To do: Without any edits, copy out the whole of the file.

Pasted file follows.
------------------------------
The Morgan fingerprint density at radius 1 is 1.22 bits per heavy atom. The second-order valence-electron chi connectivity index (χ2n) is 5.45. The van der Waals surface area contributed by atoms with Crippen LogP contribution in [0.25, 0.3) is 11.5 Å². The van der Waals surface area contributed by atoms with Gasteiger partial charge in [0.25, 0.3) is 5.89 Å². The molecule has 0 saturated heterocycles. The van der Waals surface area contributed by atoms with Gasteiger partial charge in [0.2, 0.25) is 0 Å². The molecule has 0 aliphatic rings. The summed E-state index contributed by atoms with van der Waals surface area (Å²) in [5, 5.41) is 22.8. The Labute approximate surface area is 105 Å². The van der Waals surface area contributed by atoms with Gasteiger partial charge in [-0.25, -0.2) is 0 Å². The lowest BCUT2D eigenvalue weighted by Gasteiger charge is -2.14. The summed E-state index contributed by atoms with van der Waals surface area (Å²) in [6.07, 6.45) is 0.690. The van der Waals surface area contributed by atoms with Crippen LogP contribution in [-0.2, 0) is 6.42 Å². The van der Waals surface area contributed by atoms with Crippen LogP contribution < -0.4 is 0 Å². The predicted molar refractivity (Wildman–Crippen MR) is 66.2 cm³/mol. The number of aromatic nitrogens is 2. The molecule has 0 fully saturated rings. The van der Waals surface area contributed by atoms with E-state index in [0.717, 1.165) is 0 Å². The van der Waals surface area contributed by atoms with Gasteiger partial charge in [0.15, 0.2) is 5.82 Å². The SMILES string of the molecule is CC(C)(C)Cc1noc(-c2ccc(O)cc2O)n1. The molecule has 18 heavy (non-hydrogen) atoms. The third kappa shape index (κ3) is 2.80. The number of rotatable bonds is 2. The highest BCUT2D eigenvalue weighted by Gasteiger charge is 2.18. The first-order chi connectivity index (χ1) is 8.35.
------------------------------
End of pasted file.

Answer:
The Morgan fingerprint density at radius 1 is 1.22 bits per heavy atom. The second-order valence-electron chi connectivity index (χ2n) is 5.45. The van der Waals surface area contributed by atoms with Crippen LogP contribution in [0.25, 0.3) is 11.5 Å². The van der Waals surface area contributed by atoms with Gasteiger partial charge in [0.25, 0.3) is 5.89 Å². The molecule has 0 saturated heterocycles. The van der Waals surface area contributed by atoms with Gasteiger partial charge in [0.2, 0.25) is 0 Å². The molecule has 0 aliphatic rings. The summed E-state index contributed by atoms with van der Waals surface area (Å²) in [5, 5.41) is 22.8. The Labute approximate surface area is 105 Å². The van der Waals surface area contributed by atoms with Gasteiger partial charge in [-0.25, -0.2) is 0 Å². The lowest BCUT2D eigenvalue weighted by Gasteiger charge is -2.14. The summed E-state index contributed by atoms with van der Waals surface area (Å²) in [6.07, 6.45) is 0.690. The van der Waals surface area contributed by atoms with Crippen LogP contribution in [-0.2, 0) is 6.42 Å². The van der Waals surface area contributed by atoms with Crippen LogP contribution < -0.4 is 0 Å². The predicted molar refractivity (Wildman–Crippen MR) is 66.2 cm³/mol. The number of aromatic nitrogens is 2. The molecule has 0 fully saturated rings. The van der Waals surface area contributed by atoms with E-state index in [0.717, 1.165) is 0 Å². The van der Waals surface area contributed by atoms with Gasteiger partial charge in [0.15, 0.2) is 5.82 Å². The SMILES string of the molecule is CC(C)(C)Cc1noc(-c2ccc(O)cc2O)n1. The molecule has 18 heavy (non-hydrogen) atoms. The third kappa shape index (κ3) is 2.80. The number of rotatable bonds is 2. The highest BCUT2D eigenvalue weighted by Gasteiger charge is 2.18. The first-order chi connectivity index (χ1) is 8.35.